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CDC: 1 in 150 Kids May Have Autism

Autism Spectrum Disorders More Common Than Previously Believed, CDC Says After 14-State Study

Geographical Trends

The report also tracked ASD prevalence rates from 2000 to 2002 in six of the states -- Arizona, Georgia, Maryland, New Jersey, South Carolina, and West Virginia.

During that time, disease prevalence was stable in four of the states, but rose 17% in Georgia and 39% in West Virginia.

"While the stability of ASD's in four of the six sites is encouraging, the increase in two sites is a concern," says CDC behavioral scientist Catherine Rice, PhD.

"We cannot make conclusions about trends in ASD prevalence at this time," she says. "However, continued monitoring of ASD prevalence in these sites will help us answer that question starting with children born in the 1990s."

Increase in Autism?

"For decades, autism was believed to occur in four to five per 10,000 children," Yeargin-Allsopp told reporters.

"Studies done in more recent times have been summarized as ASD occurring in two to six per 1,000 children. As a general statement, we have used the figure of up to 1 in 166 children have an ASD, based on recent studies done in multiple countries," she says.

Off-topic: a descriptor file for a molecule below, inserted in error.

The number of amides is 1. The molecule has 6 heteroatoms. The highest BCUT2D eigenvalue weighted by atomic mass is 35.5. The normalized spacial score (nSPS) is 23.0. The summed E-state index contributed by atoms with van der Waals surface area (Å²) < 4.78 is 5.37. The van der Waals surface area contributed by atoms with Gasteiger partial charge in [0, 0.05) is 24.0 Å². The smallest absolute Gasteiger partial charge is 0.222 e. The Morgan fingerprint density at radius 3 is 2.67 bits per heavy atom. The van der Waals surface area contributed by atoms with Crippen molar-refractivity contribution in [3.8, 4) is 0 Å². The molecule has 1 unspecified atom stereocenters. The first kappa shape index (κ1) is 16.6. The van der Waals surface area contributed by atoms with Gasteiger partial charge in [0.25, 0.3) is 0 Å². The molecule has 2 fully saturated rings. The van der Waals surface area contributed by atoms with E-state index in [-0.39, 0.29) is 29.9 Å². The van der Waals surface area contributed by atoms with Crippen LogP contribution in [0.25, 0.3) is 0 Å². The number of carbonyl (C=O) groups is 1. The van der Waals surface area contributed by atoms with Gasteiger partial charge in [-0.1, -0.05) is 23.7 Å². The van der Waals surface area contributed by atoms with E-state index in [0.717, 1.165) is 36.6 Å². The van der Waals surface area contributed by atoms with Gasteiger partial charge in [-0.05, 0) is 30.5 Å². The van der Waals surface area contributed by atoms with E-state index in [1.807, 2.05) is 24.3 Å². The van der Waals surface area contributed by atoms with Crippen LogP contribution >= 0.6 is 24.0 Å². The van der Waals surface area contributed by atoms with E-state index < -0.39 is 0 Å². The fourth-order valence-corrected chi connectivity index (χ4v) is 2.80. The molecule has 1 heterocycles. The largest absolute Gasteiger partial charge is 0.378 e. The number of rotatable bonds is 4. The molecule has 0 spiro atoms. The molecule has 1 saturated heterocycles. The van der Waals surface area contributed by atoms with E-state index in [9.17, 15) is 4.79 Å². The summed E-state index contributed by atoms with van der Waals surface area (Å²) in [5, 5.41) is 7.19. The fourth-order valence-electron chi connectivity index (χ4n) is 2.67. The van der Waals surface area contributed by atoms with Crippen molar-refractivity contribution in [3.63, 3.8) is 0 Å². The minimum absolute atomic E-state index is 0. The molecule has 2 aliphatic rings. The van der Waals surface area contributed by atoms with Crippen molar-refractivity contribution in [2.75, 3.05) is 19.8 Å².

"It is extremely difficult to accurately estimate the number of children who have an ASD," Yeargin-Allsopp says in a CDC news release.

"Medical records often do not provide such information, and identification is often made by schools or education specialists," says Yeargin-Allsopp.

"Because autism is a behavioral condition, children are often diagnosed at different ages, and many are not diagnosed until they enter school," she says.

Goal: Earlier Diagnosis

Delays in diagnosing the disorders is one of the CDC's concerns.

Rice notes that most children identified with an autism spectrum disorder "had documented concerns by a parent or professional before three years of age, such as concerns about the child's language, social, or play development.

"But the median age of earliest ASD diagnosis was approximately 4.5 to 5.5 years," says Rice.

The earlier children are diagnosed with autism spectrum disorders, the sooner treatment can start.

Due to the benefits of early intervention, it's "essential to ensure that children receive optimal early intervention services," states the report.

Experienced doctors using standardized methods "can reliably diagnose autism" in children as young as 2 years old, the report says.

Study's Limits

The report tracks statistics. It doesn't address ASD causes or reasons for geographical patterns in prevalence.

"We hope this information ... will be part of the larger public and private effort to understand the impact of ASDs, the causes of the disorders, and the most effective interventions to provide in order to help each individual reach their full potential," Rice says.


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